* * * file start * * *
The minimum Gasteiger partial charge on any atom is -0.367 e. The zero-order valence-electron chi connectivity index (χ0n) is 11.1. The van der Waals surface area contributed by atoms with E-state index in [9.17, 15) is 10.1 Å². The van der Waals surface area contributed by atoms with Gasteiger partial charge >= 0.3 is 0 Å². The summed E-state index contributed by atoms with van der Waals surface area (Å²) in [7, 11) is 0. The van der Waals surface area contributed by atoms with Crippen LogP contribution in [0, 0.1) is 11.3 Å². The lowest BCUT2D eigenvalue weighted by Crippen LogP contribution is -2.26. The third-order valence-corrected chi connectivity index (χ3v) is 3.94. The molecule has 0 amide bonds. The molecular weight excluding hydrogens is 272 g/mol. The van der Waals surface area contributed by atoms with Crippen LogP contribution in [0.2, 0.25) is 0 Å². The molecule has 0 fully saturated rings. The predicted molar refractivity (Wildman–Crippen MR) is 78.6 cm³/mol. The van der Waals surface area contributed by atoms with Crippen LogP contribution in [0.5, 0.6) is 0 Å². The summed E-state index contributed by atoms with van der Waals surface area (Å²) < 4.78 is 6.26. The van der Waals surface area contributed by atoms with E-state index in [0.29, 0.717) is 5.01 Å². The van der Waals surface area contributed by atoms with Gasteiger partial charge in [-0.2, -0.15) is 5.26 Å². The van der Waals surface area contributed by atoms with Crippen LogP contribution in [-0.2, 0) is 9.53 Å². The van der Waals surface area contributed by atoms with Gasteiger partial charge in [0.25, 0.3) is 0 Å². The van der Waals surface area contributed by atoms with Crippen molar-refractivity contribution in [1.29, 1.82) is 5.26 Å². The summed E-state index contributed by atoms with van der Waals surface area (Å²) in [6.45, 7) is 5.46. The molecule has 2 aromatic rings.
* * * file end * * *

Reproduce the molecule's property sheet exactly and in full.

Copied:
The minimum Gasteiger partial charge on any atom is -0.367 e. The zero-order valence-electron chi connectivity index (χ0n) is 11.1. The van der Waals surface area contributed by atoms with E-state index in [9.17, 15) is 10.1 Å². The van der Waals surface area contributed by atoms with Gasteiger partial charge >= 0.3 is 0 Å². The summed E-state index contributed by atoms with van der Waals surface area (Å²) in [7, 11) is 0. The van der Waals surface area contributed by atoms with Crippen LogP contribution in [0, 0.1) is 11.3 Å². The lowest BCUT2D eigenvalue weighted by Crippen LogP contribution is -2.26. The third-order valence-corrected chi connectivity index (χ3v) is 3.94. The molecule has 0 amide bonds. The molecular weight excluding hydrogens is 272 g/mol. The van der Waals surface area contributed by atoms with Crippen LogP contribution in [0.2, 0.25) is 0 Å². The molecule has 0 fully saturated rings. The predicted molar refractivity (Wildman–Crippen MR) is 78.6 cm³/mol. The van der Waals surface area contributed by atoms with Crippen LogP contribution in [0.5, 0.6) is 0 Å². The summed E-state index contributed by atoms with van der Waals surface area (Å²) < 4.78 is 6.26. The van der Waals surface area contributed by atoms with E-state index in [0.29, 0.717) is 5.01 Å². The van der Waals surface area contributed by atoms with Gasteiger partial charge in [-0.2, -0.15) is 5.26 Å². The van der Waals surface area contributed by atoms with Crippen LogP contribution in [-0.2, 0) is 9.53 Å². The van der Waals surface area contributed by atoms with Gasteiger partial charge in [0.25, 0.3) is 0 Å². The van der Waals surface area contributed by atoms with Crippen molar-refractivity contribution in [1.29, 1.82) is 5.26 Å². The summed E-state index contributed by atoms with van der Waals surface area (Å²) in [6.45, 7) is 5.46. The molecule has 2 aromatic rings.